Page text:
When parents of a child are unmarried, it is common for them to run into a few legal obstacles if they choose to separate. Fathers usually are the ones who face the most challenges, since they are not considered the legal father of their child under Kentucky law if they were not married to the child's mother at the time of the birth.
Deciding to divorce can be a frightening and daunting decision. After all, not many people want to think about ending their marriage—especially if they are pregnant.
Continuing to parent with an ex-spouse after divorce is by no means easy. Being a parent is challenging enough and navigating parenting after a divorce can create even more complications.
When someone realizes that their marriage isn't working, their first question is often: What should I do now?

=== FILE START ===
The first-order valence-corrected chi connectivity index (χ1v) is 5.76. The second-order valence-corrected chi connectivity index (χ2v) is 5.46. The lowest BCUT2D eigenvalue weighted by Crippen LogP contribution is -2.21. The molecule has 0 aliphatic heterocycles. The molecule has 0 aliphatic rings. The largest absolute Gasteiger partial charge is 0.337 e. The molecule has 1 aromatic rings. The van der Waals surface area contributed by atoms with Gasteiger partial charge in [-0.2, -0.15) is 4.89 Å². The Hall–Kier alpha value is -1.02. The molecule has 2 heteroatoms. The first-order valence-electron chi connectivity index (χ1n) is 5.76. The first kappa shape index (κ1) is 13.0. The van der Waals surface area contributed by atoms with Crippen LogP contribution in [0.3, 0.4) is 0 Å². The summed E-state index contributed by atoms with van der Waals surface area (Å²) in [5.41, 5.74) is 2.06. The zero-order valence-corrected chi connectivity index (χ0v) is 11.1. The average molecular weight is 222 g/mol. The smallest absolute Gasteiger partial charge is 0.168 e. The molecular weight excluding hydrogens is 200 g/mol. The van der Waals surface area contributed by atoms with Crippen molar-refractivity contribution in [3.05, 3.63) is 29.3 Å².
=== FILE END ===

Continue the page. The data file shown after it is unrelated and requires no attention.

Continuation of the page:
Finally speaking the words "I want a divorce," can be frightening, but also a huge relief for many people. Discussing the prospect of a divorce can be emotionally overwhelming for both spouses.
Who takes care of children when their biological parents cannot? Usually, extended family members step up to care for children. And in some cases—especially cases involving substance abuse in the family—that person might become the full-time caregiver of that child.
In the last post, we discussed why divorce is so stressful for so many people. And while stress may always accompany significant life changes—like divorce—that does not mean that people have to suffer the consequences of it.
Experts and couples alike often say that divorce is one of the most stressful events anyone could experience. And they are not wrong. The Holmes-Rahe Stress Inventory ranks divorce and separation just below the stress of losing a loved one—which is at the top of the list.
Divorce is difficult, and one of the most difficult portions of the process is the hearing. Even if the negotiations between spouses go swimmingly, a hearing before the court is necessary and the couple’s faults and failures are laid bare.
Last spring. Gov. Matt Bevin signed a law that made Kentucky one of the first states to require each divorce hearing to start with the presumption of 50-50 co-parenting.